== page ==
In this context, targeting of interactions between virus and host cell has been proposed as a novel antiviral strategy, both reducing viral replication and lung inflammation, being this latter the cause of severity of disease. Influenza virus is able to induce an imbalance of the oxido-reductive (redox) state in the host cell, characterized by a depletion of glutathione (GSH, the main intracellular antioxidant) and an increase of reactive oxygen species [8]. Virus-induced oxidative stress activates specific redox-mediated signaling pathways, including the Mitogen Activated Protein Kinases (MAPK), the Protein Kinase C (PKC) or transcription factors such as the Nuclear Factor-kB, that are hijacked by virus to ensure its own replication. Interestingly, the same pathways are also involved in multiple physiological functions of the cell, including immune and inflammatory responses, as well as cell death/survival of host cell [8]. For this reason, many efforts have been made to study the effectiveness of different antioxidants in the inhibition of influenza virus infection. Several compounds, natural o synthesized, have been proposed to be effective. Among them, our research group has reported the antiviral efficacy of two different antioxidants, a n-butanoyl derivative of GSH (GSH-C4) and the natural compound Resveratrol (RV). Each compoundis able to potently inhibit influenza virus replication in both in vitro and in vivo models, even if their mechanism of action is different [9,10]. The effect of GSH-C4 is strictly related to its antioxidant properties, in fact, by restoring intracellular GSH levels; GSH-C4interfereswith maturation of the viral glycoprotein HA. This process is largely mediated by the redox-sensitive activities of host-cell oxidoreductase-protein disulfide isomerase (PDI). Indeed, the oxidative environment caused by influenza virusis needed to increase the expression and oxidation of PDI in the endoplasmic reticulum, accelerating protein folding and enhancing viral glycoprotein maturation. The polyphenol RV reduces viral replicationthrough inhibition of MAPK and PKCactivities, both pathwaysinvolved in the regulation of vRNP nuclear-cytoplasmic translocation. However, no correlation between RV’s antioxidant and antiviral activityis found. In particular, RV treatment is not able to restore influenza virus-induced GSH depletion and rather in uninfected cells it diminishes the intracellular GSH content. This event can be explained since some antioxidants can produce in vivo antioxidant or pro-oxidant effects, depending on their own oxidative status, which in turn reflects the specific redox potential in the microenvironment [11].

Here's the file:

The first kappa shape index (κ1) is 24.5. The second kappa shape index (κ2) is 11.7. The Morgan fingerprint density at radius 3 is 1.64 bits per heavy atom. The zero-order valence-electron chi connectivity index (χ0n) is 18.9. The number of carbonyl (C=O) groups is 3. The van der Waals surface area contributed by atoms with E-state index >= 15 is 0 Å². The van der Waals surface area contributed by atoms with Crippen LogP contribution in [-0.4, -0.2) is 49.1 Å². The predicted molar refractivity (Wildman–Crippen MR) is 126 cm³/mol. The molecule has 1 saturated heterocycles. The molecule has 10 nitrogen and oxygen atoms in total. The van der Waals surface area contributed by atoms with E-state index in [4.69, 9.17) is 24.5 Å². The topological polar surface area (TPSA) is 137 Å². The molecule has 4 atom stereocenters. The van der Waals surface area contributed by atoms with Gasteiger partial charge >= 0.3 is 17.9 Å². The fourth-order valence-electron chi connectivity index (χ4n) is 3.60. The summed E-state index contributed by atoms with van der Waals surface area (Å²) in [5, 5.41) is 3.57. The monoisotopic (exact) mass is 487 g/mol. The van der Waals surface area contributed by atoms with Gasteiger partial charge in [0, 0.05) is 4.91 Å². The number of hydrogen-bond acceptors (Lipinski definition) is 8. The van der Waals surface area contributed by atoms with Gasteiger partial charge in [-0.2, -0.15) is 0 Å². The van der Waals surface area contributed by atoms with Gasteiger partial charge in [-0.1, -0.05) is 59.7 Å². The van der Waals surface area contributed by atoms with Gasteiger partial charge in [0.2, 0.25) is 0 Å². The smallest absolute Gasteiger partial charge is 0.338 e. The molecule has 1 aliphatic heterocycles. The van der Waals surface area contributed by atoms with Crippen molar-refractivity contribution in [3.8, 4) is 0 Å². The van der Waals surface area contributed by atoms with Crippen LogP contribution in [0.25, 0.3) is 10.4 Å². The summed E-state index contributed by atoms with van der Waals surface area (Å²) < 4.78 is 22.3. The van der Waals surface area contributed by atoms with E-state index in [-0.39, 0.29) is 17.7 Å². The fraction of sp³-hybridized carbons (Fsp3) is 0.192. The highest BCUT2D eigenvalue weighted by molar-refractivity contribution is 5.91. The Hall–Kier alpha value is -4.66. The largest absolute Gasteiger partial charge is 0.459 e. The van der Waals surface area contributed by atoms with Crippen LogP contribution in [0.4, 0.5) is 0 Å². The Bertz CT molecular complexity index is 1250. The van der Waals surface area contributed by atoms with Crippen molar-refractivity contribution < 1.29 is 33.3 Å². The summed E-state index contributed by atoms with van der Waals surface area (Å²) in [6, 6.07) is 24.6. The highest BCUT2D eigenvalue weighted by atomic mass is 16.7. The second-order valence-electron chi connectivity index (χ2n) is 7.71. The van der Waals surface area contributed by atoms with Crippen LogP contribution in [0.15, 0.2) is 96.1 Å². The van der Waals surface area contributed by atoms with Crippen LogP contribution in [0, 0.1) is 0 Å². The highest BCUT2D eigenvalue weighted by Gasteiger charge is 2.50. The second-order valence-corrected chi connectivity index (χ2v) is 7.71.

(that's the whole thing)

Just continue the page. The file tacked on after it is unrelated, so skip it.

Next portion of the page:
Based on these assumptions, we suggest that inactivation of redoxsensitive host cell pathways may be considered as novel target for new strategies against influenza, since it offers two important advantages: it is more difficult for the virus to adapt to, and it can also be expected to affect viral replication independently of the invader’s type, strain and antigenic properties. However, it must be noted that not all antioxidants act in the same way and their efficacy may depend on the dose, the ability to affect redox-regulated pathways and on the redox state of the microenvironment. Thus, these concepts should be taken into account before recommending the use of antioxidants in the treatment of viral infections.